Through the use of PCA, it is possible to detect abnormal operations resulting from both measured and unmeasured faults.

  • Measured disturbances.  The PCA model captures contributions of each process measurement to the normal process operation. Deviations in the process operation may be quantified through the application of Hotelling’s T2 statistic. Given an assigned level of significance, threshold values can be determined to detect an abnormal condition. The T2 statistic is a multivariable generalization of the Shewhart chart.
  • Unmeasured disturbances. The portion of a process deviation that is not captured by the PCA model reflects changes in unmeasured disturbances. The Q statistic, also known as the squared prediction error (SPE), is a measure of deviations in process operation that are the results of unmeasured disturbances.
    Through the use of these two statistics, it is possible for operators to determine fault conditions sooner in the batch, thus allowing corrections to be made to counter the impact of the fault.

PLS

Projection to latent structures (PLS)— also known as partial least squares— may be used to analyze the impact of processing conditions on final-product quality parameters. When this technique is applied in an online system, it can provide operators with continuous prediction of end-of-batch quality parameters. Where the objective is to classify the operation results into categories of importance (e.g., fault category, good vs. bad batch, etc.), then use discriminate analysis (DA) in conjunction with the PCA and PLS.

Through the application of data analytics, it is possible for the operator to monitor a batch operation simply by looking at a plot of the PCA statistics and the PLS estimated end-point value for quality parameters, as illustrated in Figure 2.

 

Figure 2. Operators can monitor a batch operation by looking at a plot of the PCA statistics and the PLS estimated end-point value for quality parameters.

As illustrated in Figure 2, the primary measurements that contribute to a process deviation may be displayed as contribution plots. These plots show how much each process variable contributes to the deviation and, thus, can help to determine the source of a measured or unmeasured disturbance quickly. Thus, when the current batch is evolving, if something deviates from acceptable variation relationships derived from the analysis of past batches, the operations staff may drill down into the process variables to understand why.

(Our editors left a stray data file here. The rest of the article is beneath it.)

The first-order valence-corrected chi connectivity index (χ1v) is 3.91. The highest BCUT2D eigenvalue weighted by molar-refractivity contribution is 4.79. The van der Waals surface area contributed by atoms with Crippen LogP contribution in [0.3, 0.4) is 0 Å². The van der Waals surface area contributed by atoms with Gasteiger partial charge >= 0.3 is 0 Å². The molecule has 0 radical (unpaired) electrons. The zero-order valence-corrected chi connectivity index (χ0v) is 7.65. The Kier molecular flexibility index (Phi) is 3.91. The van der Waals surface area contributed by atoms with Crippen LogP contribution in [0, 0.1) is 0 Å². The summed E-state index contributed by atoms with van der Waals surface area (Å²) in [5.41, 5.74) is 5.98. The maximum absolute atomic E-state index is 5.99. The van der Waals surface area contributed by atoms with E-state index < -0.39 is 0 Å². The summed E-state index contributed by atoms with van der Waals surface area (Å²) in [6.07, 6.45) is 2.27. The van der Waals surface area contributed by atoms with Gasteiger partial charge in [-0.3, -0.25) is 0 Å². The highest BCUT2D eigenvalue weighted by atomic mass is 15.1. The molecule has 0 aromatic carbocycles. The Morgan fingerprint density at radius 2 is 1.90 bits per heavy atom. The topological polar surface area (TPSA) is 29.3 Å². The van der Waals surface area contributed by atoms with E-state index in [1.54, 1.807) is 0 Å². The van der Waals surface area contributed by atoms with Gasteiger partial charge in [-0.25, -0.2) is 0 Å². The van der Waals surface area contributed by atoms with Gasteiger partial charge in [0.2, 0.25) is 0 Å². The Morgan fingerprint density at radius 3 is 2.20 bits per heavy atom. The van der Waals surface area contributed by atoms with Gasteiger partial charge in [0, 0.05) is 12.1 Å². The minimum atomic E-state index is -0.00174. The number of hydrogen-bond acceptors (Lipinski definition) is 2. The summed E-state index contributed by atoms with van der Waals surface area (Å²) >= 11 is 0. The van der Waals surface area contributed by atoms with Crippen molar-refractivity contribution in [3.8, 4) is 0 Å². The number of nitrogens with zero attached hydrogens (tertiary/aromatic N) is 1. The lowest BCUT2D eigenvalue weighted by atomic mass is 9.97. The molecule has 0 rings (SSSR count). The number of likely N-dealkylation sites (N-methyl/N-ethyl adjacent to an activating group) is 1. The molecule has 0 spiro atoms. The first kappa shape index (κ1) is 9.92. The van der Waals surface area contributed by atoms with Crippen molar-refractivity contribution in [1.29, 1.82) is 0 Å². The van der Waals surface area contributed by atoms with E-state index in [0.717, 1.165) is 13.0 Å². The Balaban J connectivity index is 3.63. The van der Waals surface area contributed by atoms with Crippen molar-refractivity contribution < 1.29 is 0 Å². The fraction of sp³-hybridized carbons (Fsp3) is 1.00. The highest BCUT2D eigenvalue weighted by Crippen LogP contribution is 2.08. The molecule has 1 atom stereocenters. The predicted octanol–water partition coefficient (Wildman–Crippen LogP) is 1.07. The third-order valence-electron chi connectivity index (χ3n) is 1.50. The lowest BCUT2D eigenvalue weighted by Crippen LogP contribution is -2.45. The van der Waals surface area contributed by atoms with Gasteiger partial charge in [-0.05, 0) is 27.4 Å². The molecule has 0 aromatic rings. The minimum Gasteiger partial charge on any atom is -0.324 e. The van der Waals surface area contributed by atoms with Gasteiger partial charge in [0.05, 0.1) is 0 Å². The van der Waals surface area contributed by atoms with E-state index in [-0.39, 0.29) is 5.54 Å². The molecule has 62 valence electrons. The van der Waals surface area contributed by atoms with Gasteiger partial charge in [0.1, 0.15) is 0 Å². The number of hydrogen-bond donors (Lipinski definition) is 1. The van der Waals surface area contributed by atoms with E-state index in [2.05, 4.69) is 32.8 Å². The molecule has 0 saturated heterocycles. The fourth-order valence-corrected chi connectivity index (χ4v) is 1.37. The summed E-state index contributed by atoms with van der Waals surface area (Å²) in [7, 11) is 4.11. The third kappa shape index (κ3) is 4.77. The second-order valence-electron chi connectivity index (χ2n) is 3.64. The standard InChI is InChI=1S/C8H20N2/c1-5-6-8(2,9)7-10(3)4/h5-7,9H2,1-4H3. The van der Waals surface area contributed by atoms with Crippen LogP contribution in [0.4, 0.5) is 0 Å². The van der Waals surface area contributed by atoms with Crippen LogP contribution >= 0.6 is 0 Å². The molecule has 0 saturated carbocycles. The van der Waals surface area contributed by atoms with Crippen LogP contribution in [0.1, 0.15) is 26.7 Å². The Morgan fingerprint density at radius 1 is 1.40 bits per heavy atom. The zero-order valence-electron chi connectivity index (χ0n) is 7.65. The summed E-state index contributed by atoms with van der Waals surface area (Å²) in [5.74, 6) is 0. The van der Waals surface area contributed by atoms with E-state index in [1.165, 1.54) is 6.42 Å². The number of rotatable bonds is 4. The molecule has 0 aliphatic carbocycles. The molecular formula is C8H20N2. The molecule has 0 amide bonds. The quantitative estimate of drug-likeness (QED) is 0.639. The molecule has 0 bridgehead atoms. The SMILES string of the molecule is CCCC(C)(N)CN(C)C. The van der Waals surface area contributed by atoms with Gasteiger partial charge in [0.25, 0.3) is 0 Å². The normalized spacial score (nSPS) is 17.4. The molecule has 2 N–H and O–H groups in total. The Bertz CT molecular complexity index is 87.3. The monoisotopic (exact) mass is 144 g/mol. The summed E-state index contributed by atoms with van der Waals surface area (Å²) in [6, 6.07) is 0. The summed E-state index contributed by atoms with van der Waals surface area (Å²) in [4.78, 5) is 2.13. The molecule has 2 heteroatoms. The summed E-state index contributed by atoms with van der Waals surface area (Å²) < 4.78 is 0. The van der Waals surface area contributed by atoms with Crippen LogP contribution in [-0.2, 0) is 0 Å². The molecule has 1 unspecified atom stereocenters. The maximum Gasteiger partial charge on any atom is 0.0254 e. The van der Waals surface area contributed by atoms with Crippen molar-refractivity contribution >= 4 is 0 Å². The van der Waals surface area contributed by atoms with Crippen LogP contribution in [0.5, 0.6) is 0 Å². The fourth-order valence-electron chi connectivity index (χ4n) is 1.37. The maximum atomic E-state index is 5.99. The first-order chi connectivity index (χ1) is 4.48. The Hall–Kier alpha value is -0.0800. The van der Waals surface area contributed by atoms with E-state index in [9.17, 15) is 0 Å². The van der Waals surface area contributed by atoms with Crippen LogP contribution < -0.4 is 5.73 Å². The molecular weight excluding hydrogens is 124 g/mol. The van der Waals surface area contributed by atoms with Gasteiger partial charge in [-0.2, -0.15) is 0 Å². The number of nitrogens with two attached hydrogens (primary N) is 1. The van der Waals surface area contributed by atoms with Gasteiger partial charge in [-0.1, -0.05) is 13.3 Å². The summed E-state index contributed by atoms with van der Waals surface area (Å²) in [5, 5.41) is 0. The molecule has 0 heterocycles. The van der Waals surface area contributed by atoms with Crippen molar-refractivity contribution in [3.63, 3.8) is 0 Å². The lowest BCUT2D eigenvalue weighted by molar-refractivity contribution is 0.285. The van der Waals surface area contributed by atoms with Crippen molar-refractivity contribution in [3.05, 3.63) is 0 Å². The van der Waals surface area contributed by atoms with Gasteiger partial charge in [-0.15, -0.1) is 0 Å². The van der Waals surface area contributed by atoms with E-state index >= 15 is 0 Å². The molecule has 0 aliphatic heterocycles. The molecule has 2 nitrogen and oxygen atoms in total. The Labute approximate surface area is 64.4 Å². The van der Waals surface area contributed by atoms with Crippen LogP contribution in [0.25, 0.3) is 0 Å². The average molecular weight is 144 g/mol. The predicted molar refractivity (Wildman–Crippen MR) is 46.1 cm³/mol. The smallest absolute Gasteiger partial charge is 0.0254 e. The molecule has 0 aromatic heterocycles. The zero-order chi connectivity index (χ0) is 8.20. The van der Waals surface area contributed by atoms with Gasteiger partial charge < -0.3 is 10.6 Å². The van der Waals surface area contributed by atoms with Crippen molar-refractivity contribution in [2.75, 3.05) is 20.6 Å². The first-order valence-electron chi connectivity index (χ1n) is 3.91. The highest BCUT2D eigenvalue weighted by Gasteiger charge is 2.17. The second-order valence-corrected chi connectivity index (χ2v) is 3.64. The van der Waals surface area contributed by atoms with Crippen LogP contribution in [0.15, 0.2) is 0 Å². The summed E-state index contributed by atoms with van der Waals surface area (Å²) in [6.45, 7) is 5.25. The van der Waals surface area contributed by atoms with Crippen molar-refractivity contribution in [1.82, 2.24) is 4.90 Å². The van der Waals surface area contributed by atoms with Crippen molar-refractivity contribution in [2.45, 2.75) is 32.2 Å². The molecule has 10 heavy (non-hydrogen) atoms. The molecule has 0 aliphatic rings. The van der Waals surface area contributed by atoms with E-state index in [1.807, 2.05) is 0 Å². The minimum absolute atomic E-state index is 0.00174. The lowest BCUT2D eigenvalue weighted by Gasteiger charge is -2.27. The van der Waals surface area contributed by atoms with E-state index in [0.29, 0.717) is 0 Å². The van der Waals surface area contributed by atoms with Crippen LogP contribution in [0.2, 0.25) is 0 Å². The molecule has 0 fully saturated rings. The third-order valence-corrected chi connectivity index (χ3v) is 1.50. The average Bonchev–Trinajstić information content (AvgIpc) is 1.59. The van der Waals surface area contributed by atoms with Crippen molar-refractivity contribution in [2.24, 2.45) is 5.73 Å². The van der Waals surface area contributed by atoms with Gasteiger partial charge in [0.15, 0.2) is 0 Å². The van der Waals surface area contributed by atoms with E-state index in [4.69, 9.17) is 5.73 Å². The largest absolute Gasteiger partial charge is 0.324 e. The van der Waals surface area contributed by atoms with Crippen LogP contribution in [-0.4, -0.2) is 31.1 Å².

Analytic Tool Selection

The successful application of multivariate statistical techniques such as PCA and PLS depends in part on the toolset selected. Various techniques for PCA and PLS model development are used in commercial products. In some cases, a product may be designed to support the analysis of continuous processes. In such cases, data analysis and model development often assume that a process is maintained at just one operating condition.

To address the requirements of batch processes successfully, multivariate tools used for model development should be designed to address varying process conditions over a wide range of operation. Multiway PCA and PLS algorithms are commonly used in multivariate tools to address batch applications. Tools that support these algorithms are designed to allow a normal batch trajectory to be established for each process input and measurement automatically. In many cases, the toolset may only support off-line, post-production analysis. There is potentially much greater value in applying analytics online so that changes can be made in the batch to correct for detected faults or deviations in the predicted value of key quality parameters. The tools selected to implement online analytics should provide effective solutions to address the varying operating conditions and process holdups.

The PCA/PLS techniques applied in batch processing should account for the physical differences between interchangeable units, the product being produced and the operations associated with a batch. To provide this capacity, the PCA/PLS model should be stored and organized by process unit. For each unit, models may be organized by product and operation (See Figure 3).